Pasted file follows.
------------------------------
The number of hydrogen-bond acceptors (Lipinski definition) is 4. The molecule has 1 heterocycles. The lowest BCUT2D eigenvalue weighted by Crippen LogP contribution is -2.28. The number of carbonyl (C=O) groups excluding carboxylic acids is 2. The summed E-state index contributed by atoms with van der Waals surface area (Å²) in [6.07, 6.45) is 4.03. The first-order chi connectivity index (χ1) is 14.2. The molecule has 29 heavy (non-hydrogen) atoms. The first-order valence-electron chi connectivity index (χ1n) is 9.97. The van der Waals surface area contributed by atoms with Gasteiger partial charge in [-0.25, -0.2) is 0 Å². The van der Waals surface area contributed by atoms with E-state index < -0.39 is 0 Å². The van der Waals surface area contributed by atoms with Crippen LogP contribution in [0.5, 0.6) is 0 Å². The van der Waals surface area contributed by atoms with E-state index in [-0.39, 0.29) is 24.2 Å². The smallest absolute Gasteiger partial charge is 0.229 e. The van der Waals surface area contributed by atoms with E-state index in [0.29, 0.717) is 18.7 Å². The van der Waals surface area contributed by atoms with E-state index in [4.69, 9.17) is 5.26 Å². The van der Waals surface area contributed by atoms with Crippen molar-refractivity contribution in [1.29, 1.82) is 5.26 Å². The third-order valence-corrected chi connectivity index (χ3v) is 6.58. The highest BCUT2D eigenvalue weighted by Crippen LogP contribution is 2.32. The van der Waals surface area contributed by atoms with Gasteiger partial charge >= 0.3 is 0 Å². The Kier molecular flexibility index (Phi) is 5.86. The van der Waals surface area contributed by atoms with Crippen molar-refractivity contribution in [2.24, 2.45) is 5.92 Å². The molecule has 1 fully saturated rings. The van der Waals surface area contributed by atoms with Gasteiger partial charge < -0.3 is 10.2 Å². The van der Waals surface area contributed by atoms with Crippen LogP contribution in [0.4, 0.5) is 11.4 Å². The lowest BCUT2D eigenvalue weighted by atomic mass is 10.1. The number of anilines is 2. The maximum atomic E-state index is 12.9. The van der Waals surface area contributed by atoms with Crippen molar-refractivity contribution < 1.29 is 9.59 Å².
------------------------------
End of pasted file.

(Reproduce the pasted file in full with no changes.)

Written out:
The number of hydrogen-bond acceptors (Lipinski definition) is 4. The molecule has 1 heterocycles. The lowest BCUT2D eigenvalue weighted by Crippen LogP contribution is -2.28. The number of carbonyl (C=O) groups excluding carboxylic acids is 2. The summed E-state index contributed by atoms with van der Waals surface area (Å²) in [6.07, 6.45) is 4.03. The first-order chi connectivity index (χ1) is 14.2. The molecule has 29 heavy (non-hydrogen) atoms. The first-order valence-electron chi connectivity index (χ1n) is 9.97. The van der Waals surface area contributed by atoms with Gasteiger partial charge in [-0.25, -0.2) is 0 Å². The van der Waals surface area contributed by atoms with E-state index < -0.39 is 0 Å². The van der Waals surface area contributed by atoms with Crippen LogP contribution in [0.5, 0.6) is 0 Å². The van der Waals surface area contributed by atoms with E-state index in [-0.39, 0.29) is 24.2 Å². The smallest absolute Gasteiger partial charge is 0.229 e. The van der Waals surface area contributed by atoms with E-state index in [0.29, 0.717) is 18.7 Å². The van der Waals surface area contributed by atoms with E-state index in [4.69, 9.17) is 5.26 Å². The van der Waals surface area contributed by atoms with Crippen molar-refractivity contribution in [1.29, 1.82) is 5.26 Å². The third-order valence-corrected chi connectivity index (χ3v) is 6.58. The highest BCUT2D eigenvalue weighted by Crippen LogP contribution is 2.32. The van der Waals surface area contributed by atoms with Gasteiger partial charge >= 0.3 is 0 Å². The Kier molecular flexibility index (Phi) is 5.86. The van der Waals surface area contributed by atoms with Crippen molar-refractivity contribution in [2.24, 2.45) is 5.92 Å². The molecule has 1 fully saturated rings. The van der Waals surface area contributed by atoms with Gasteiger partial charge < -0.3 is 10.2 Å². The van der Waals surface area contributed by atoms with Crippen LogP contribution in [0.4, 0.5) is 11.4 Å². The lowest BCUT2D eigenvalue weighted by atomic mass is 10.1. The number of anilines is 2. The maximum atomic E-state index is 12.9. The van der Waals surface area contributed by atoms with Crippen molar-refractivity contribution < 1.29 is 9.59 Å².